Friday, June 14, 2002
Ninth Circuit Revives Actor’s Claim That Use of His Photo on ‘Playgirl’ Cover Places Him in False Light
By a MetNews Staff Writer
An actor who starred on the “Baywatch” television series is entitled to a trial on his claim that Playgirl Magazine portrayed him in a false light on the cover of its January 1999 issue, the Ninth U.S. Circuit Court of Appeals ruled yesterday.
A jury must decide whether statements on the cover and inside the magazine were intended to mislead readers into believing that Jose Solano Jr. had posed nude, Judge Raymond C. Fisher said. Judges Harry Pregerson and Richard Tallman agreed.
Solano claims his reputation was damaged by the implication that he posed nude for a “pornographic” magazine, that he felt humiliated, and that several possible television deals dried up after the issue appeared. He insists that he has never posed nude, and never would.
The issue in question contained two stock photos of Solano, one on the cover and one on the inside. The publisher says the cover image of the actor in his Baywatch red shorts was used to promote the magazine’s “lusty lineup” of “TV Guys,” and denies it intended to convey any impression that Solano was one of the numerous men whose nude photos Playgirl has published.
The cover photo extended into the Playboy logo across the top of the page, with a caption to the right of the picture reading “Baywatch’s Best Body Jose Solano.” Above the Playgirl logo appears the headline “”Primetime’s Sexy Young Stars Exposed’ and below the logo is another headline reading “12 Sizzling Centerfolds Ready to Score With You.”
Solano claims the juxtaposition of his photo with the other contents of the cover was a deliberate attempt to cause readers to think they would find photos of him unclad inside.
The inside photo of Solano appeared next to a brief profile of the actor, part of a feature titled “TV Guys - Primetime’s sexy young stars make for one steamy season.” It described his experiences in Operation Desert Storm and as a talented youth soccer player before landing a role on what was at one time the most popular television show in the world.
U.S. District Judge Dickran Tevrizian of the Central District of California found that Solano—who had a recurring role on the show for two years before he left, claiming that he was afraid of being typecast - is a public figure who cannot assert invasion-of-privacy claims.
Granting Playgirl’s motion for summary judgment, Tevrizian said the First Amendment does not allow a public figure to obtain redress merely because he was “unhappy and embarrassed.” Solano, he said, could not make the requisite showing of actual malice.
Fisher, however, concluded that a jury - viewing the cover in light of public knowledge that the magazine normally features “sexually suggestive nude pictures of men” - could find that Playgirl created a false impression of Solano and did so knowingly.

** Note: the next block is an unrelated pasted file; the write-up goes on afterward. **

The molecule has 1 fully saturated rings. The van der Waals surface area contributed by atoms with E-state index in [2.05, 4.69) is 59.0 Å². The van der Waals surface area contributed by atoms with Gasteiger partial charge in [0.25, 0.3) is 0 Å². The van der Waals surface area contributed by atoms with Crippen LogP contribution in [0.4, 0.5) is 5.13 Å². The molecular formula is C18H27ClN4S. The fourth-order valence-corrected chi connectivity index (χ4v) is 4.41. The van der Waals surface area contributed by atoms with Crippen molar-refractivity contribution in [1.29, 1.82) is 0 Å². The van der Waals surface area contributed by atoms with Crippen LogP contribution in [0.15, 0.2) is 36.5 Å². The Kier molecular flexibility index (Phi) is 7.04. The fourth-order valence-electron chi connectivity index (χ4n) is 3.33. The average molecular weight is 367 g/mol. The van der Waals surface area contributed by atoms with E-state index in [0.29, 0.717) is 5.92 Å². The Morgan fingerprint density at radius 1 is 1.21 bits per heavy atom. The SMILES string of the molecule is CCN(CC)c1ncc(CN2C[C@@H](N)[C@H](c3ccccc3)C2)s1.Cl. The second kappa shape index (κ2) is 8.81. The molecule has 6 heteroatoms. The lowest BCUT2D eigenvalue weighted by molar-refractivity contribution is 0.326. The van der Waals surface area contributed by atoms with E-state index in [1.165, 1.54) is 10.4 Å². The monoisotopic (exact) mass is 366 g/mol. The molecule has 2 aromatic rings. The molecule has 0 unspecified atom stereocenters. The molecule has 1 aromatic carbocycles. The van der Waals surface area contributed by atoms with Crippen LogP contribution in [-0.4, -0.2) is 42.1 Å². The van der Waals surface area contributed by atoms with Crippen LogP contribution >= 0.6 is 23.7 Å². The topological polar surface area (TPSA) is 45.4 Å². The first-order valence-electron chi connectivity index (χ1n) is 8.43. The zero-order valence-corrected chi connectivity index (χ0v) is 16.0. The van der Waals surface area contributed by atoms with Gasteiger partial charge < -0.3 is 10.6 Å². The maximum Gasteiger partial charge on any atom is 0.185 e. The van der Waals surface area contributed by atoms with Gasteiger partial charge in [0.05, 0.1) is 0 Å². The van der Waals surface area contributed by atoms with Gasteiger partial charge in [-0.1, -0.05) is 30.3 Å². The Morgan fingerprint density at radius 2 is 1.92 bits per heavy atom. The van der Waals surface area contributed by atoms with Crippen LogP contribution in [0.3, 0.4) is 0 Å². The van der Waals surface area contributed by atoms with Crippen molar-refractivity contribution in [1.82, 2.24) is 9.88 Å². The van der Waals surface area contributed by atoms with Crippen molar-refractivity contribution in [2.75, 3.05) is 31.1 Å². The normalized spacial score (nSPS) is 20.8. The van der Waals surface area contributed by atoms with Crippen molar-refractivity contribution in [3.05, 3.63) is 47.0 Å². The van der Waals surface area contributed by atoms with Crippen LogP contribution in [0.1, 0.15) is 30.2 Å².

He cited prior rulings in favor of actor/director Clint Eastwood and “hapless houseguest” Kato Kaelin. Eastwood sued the National Enquirer over a headline he claimed created the false impression he had given the tabloid an interview, while the Globe’s headline “COPS THINK KATO DID IT” was alleged by Kaelin to create the impression he was a suspect in the murders for which Simpson was acquitted, even though the article inside referred only to allegations he had lied at the trial.
With respect to the issue of malice, Fisher cited deposition testimony from an associate editor, suggesting that the language of the cover was deliberately chosen to tease readers into thinking that nude photos of Solano and other young television stars were inside.
While there was other, conflicting testimony regarding the magazine’s internal discussions and decisionmaking process, Fisher said, the conflicts must be resolved at trial.
The jurist went on to conclude that Solano had presented evidence of damages. While the court was making “no predictions” about Solano’s ability to establish damages at trial, Fisher explained, several celebrities have won jury awards that were upheld on appeal based on the creation of negative public impressions.
He cited the Eastwood case, along with those of singer Tom Waits—who won $75,000 from the maker of Doritos after it used a sound-alike to record a commercial, creating the impression that Waits had violated his practice of refusing all advertising offers—and Carol Burnett, who sued the Enquirer over a story that portrayed her as having been drunk in public.
The case, Solano v. Playgirl, Inc., 01-55443, was argued by Kent Raygor of Sheppard, Mullin, Richter & Hampton for Playgirl and Jonathan Anschell of White O’Connor Curry Gatti & Avanzado for Solano.
Copyright 2002, Metropolitan News Company